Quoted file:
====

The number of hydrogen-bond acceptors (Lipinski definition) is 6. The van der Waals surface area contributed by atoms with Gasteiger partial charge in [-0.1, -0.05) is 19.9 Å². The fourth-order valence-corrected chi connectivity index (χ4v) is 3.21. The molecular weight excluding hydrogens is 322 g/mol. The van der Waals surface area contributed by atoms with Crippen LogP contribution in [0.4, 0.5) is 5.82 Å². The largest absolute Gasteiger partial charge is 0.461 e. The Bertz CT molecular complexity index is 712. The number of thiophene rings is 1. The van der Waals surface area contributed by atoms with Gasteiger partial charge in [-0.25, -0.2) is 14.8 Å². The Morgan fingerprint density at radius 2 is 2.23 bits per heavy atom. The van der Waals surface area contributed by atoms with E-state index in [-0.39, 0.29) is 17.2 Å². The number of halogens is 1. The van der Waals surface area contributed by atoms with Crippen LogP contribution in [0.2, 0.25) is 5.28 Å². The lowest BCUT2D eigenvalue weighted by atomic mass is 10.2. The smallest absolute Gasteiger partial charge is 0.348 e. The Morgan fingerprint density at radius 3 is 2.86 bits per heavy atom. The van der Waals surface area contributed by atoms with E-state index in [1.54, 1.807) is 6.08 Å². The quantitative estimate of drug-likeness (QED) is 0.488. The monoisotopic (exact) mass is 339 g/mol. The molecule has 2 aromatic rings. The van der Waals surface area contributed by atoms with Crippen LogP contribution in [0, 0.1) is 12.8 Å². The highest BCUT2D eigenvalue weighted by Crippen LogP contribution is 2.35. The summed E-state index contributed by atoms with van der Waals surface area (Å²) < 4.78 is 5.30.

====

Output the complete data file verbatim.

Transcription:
The number of hydrogen-bond acceptors (Lipinski definition) is 6. The van der Waals surface area contributed by atoms with Gasteiger partial charge in [-0.1, -0.05) is 19.9 Å². The fourth-order valence-corrected chi connectivity index (χ4v) is 3.21. The molecular weight excluding hydrogens is 322 g/mol. The van der Waals surface area contributed by atoms with Crippen LogP contribution in [0.4, 0.5) is 5.82 Å². The largest absolute Gasteiger partial charge is 0.461 e. The Bertz CT molecular complexity index is 712. The number of thiophene rings is 1. The van der Waals surface area contributed by atoms with Gasteiger partial charge in [-0.25, -0.2) is 14.8 Å². The Morgan fingerprint density at radius 2 is 2.23 bits per heavy atom. The van der Waals surface area contributed by atoms with E-state index in [-0.39, 0.29) is 17.2 Å². The number of halogens is 1. The van der Waals surface area contributed by atoms with Crippen LogP contribution in [0.2, 0.25) is 5.28 Å². The lowest BCUT2D eigenvalue weighted by atomic mass is 10.2. The smallest absolute Gasteiger partial charge is 0.348 e. The Morgan fingerprint density at radius 3 is 2.86 bits per heavy atom. The van der Waals surface area contributed by atoms with E-state index in [1.54, 1.807) is 6.08 Å². The quantitative estimate of drug-likeness (QED) is 0.488. The monoisotopic (exact) mass is 339 g/mol. The molecule has 2 aromatic rings. The van der Waals surface area contributed by atoms with Crippen LogP contribution in [0, 0.1) is 12.8 Å². The highest BCUT2D eigenvalue weighted by Crippen LogP contribution is 2.35. The summed E-state index contributed by atoms with van der Waals surface area (Å²) < 4.78 is 5.30.